It’s been more than 20 years since Tim McGraw first scored a Number One hit with his Conway Twitty-esque ballad “Don’t Take the Girl,” and the success of “Shotgun Rider,” off of 2014’s Sundown Heaven Town, is proving the sun’s not nearly set on this country star’s radio domination. The song, written by Marv Green, Hillary Lindsey and Troy Verges, just claimed the top spot on the Billboard Country Airplay chart for the third week in a row (it’s been Number One on the Mediabase chart for four weeks) making it McGraw’s longest-running Number One in 10 years.
“It’s a good way to end the year, and a good way to start it off,” McGraw tells Rolling Stone Country, at home after a holiday trip with wife Faith Hill and their daughters that took them all through Europe — Salzburg, Vienna, Prague, London. “I always love a shuffle, and when you’re in the car driving it’s a good song to listen to — you like the story, you like what it says. It’s always been one of my favorites since I finished the album and it was one of my wife’s favorites from the very beginning.”
McGraw had been holding onto the tune for a while prior to recording it, listening to the demo hanging around before a show or during his famous workouts. Once he started crafting the vibe for Sundown Heaven Town, it fit perfectly. “The first thing that comes to me when I am developing an album in my head are sounds and colors,” he says. “There’s a breeziness I wanted this song to have.”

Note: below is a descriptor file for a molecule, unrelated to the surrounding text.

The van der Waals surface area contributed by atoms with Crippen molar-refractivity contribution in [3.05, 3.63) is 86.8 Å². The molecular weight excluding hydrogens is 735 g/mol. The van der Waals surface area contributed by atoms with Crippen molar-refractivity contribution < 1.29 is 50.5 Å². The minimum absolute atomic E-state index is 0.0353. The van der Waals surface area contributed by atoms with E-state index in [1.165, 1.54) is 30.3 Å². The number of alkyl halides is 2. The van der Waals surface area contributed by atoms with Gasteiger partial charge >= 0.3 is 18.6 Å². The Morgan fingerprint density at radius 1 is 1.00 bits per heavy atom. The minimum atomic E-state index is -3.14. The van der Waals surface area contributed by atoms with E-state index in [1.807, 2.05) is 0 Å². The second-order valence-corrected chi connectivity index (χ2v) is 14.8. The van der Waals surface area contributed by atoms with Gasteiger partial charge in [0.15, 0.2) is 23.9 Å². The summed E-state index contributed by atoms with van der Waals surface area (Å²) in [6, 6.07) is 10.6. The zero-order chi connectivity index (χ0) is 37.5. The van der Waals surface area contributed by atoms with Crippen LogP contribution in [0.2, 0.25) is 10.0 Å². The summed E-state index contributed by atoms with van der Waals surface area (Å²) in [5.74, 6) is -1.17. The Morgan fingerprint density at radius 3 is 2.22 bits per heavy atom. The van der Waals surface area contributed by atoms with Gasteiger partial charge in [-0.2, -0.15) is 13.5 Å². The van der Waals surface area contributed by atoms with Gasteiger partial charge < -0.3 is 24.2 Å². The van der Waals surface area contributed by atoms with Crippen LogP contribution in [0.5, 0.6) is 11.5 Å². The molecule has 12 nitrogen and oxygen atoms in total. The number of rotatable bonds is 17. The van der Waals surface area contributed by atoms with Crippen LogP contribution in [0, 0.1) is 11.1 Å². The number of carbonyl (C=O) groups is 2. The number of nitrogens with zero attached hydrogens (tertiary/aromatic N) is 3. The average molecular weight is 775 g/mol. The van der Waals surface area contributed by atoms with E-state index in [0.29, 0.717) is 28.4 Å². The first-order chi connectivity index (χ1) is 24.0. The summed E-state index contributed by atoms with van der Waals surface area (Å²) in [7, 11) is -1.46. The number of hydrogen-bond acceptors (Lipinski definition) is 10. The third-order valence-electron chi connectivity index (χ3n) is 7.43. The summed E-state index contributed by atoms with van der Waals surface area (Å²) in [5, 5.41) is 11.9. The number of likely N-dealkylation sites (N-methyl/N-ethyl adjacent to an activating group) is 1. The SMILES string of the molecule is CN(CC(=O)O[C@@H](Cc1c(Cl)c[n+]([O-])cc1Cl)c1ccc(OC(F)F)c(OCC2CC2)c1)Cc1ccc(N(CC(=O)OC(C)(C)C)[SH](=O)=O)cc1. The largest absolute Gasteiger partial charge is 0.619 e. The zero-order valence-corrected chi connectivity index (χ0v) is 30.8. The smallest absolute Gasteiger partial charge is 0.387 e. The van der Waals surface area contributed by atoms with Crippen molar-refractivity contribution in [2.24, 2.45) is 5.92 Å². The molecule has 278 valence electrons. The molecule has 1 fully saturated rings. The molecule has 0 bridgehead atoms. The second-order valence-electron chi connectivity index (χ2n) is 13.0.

There’s certainly a windswept, twangy ease to “Shotgun Rider” that lends itself to both highway sing-alongs and arena choruses. Not only is the tune his 36th hit, it’s his 27th Number One on the Billboard Country Airplay chart, more than any artist — but he hasn’t had such a strong, consecutive-week reign since 2004’s Tim Nichols and Craig Wiseman mega-smash “Live Like You Were Dying.”
The next contender? The slow-burning dusty ballad “Diamond Rings and Old Barstools,” a duet with his cousin Catherine Dunn that will be released as a single in the next few weeks. “It’s a good country song,” he says, “with a real bite to it.”